1. Because no countersunk screws are needed, thinner material can be used (currently 0.5mm).
    2. As only the screw holes on the side are used (where space is less of an issue), the overall package becomes thinner.
    3. The drives can now be decoupled more effectively with foam strips on the mount and on the side panel.
    4. Theoretically, 5mm thick drives are now supported as well, those only have mounting holes on the side. Not that anyone would want to use those, though.
    5. Drives can now be mounted upside down, which allows the connectors on the back drive to just barely fit behind the Motherboard I/Os Audio stack and gives a bit more clearance for CPU coolers on boards with their socket close to the PCIe slots. Both of these issues only appear with the widest of GPUs and can be resolved by using angled connectors, but if it eases the life of a just single guy, it's absolutely worth it.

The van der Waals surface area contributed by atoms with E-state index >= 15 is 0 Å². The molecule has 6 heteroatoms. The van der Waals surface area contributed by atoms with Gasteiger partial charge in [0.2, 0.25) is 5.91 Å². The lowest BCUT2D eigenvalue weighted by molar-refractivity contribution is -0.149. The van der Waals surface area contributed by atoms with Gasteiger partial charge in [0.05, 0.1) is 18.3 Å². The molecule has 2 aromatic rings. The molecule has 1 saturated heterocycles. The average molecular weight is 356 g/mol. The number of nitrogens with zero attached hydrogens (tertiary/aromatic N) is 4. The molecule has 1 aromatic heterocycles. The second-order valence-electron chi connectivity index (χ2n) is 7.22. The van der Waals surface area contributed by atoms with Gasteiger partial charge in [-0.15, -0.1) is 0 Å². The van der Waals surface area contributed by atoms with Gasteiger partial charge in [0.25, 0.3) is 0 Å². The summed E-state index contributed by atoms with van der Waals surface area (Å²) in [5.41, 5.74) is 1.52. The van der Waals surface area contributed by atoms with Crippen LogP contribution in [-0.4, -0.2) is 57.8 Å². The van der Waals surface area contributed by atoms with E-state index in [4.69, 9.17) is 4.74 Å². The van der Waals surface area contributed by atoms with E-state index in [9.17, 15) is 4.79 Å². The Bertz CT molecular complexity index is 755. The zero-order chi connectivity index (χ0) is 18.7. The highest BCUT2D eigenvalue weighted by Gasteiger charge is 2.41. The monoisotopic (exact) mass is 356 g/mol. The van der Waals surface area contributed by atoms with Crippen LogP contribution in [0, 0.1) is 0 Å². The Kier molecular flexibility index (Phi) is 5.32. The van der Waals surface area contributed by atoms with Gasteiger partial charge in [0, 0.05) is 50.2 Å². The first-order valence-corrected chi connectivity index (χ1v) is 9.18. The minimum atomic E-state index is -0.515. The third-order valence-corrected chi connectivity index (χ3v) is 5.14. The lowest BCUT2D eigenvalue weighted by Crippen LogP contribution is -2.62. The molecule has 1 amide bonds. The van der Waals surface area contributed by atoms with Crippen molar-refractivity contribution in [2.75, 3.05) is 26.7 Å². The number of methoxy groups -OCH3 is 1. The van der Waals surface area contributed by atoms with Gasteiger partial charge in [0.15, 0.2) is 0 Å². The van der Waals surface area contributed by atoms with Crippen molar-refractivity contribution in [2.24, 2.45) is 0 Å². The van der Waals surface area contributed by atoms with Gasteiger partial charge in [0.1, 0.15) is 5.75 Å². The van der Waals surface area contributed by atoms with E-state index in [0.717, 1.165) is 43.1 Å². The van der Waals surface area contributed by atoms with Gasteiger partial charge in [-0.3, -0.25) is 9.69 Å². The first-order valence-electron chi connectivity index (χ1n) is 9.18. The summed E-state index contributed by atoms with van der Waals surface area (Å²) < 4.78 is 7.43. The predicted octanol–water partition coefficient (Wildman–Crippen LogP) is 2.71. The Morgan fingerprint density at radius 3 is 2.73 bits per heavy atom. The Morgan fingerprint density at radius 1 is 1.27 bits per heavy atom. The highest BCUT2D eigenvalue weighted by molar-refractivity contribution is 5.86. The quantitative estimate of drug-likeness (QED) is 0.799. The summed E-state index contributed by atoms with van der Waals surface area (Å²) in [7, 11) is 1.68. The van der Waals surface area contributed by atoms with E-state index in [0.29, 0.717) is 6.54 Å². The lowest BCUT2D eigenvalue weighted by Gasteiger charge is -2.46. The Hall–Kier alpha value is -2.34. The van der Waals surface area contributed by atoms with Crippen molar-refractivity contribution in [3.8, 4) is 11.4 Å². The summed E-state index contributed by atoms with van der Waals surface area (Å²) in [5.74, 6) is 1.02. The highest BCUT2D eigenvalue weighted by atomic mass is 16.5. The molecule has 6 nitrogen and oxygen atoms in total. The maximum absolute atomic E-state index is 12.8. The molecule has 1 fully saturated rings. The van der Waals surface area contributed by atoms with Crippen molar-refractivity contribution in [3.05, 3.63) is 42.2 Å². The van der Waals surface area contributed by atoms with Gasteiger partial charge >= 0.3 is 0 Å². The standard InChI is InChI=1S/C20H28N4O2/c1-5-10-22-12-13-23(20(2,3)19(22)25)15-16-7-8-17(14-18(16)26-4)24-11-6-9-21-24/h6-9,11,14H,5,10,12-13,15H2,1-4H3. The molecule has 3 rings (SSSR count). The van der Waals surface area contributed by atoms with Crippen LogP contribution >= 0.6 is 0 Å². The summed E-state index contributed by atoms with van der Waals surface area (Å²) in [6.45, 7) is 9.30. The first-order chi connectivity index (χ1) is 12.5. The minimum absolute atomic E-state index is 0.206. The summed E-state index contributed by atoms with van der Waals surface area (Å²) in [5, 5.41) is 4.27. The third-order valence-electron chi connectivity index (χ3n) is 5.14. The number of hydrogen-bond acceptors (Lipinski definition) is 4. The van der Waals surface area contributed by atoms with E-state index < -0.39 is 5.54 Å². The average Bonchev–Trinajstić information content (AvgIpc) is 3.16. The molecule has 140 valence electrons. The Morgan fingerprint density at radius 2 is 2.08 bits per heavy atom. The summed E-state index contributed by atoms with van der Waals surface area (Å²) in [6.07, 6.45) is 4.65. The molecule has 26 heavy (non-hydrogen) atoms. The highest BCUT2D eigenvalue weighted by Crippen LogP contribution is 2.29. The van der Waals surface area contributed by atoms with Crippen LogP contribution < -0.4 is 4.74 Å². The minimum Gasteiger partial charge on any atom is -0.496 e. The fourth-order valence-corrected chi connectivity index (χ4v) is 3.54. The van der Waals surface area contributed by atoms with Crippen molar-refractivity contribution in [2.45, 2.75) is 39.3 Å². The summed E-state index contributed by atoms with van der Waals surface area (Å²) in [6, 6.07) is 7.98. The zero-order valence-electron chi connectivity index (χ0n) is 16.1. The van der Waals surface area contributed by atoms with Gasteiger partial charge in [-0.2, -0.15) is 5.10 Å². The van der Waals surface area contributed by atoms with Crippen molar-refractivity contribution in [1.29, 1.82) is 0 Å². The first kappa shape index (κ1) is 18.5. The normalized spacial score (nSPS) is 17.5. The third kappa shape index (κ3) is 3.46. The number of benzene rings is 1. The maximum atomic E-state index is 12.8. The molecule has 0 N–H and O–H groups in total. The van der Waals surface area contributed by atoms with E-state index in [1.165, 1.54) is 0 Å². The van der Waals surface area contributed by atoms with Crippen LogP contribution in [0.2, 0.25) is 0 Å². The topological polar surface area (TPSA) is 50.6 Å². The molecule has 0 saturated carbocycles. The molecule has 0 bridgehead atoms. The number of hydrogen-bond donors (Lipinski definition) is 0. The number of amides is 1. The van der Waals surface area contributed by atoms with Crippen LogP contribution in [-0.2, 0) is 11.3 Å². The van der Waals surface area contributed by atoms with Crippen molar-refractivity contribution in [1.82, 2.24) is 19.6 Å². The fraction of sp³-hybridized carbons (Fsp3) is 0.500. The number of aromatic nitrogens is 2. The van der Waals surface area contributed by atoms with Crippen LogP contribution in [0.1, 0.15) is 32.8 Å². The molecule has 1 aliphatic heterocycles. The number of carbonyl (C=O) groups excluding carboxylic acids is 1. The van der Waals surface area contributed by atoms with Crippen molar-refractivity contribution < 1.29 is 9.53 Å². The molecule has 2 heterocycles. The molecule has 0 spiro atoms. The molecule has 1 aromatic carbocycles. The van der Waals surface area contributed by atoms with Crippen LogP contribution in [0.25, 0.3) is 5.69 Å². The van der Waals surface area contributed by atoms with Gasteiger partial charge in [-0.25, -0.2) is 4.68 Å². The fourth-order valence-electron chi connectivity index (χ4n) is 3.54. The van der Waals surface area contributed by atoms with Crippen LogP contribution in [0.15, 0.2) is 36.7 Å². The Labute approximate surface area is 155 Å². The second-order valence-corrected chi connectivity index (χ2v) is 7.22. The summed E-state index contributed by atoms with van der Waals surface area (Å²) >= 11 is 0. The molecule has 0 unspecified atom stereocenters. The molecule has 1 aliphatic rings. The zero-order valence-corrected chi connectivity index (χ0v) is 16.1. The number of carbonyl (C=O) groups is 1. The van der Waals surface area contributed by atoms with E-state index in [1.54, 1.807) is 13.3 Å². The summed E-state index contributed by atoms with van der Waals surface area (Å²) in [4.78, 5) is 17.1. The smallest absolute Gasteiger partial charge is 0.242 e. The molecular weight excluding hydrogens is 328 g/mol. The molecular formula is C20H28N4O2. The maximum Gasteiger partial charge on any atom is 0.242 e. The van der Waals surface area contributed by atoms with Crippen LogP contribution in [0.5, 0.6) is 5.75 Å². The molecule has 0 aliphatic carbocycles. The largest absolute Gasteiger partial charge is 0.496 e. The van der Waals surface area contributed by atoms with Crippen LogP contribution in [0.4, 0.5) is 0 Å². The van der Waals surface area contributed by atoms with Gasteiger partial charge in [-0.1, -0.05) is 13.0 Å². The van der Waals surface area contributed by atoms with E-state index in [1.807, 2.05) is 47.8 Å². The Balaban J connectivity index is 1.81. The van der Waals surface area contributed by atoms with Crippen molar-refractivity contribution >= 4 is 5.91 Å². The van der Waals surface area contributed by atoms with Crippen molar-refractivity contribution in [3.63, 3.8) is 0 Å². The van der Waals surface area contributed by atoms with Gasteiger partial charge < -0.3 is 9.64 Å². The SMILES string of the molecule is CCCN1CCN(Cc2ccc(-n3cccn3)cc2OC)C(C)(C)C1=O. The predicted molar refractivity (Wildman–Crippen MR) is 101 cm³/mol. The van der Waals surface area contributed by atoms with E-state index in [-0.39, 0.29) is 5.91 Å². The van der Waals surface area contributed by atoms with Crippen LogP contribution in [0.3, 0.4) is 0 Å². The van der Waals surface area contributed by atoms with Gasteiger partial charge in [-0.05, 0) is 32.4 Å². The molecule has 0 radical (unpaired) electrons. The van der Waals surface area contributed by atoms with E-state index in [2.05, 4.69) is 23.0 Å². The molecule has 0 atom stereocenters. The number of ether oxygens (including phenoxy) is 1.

The only slight disadvantages I've found so far is this:
    1. The front HDD now extends over the PSU slightly by about 5mm. Not really an issue, but it of course blocks a little bit of the airflow for the PSU.
    2. Drives are connected to the chassis less sturdily, which could pose a problem during transportation. This is probably not going to be a real issue, as the drives are sandwiched between the drive mount and the side panel.
    3. The screws on the side ever-so-slightly increase the width of the whole package by about 4mm. I'll have to check whether that would actually be a problem or not.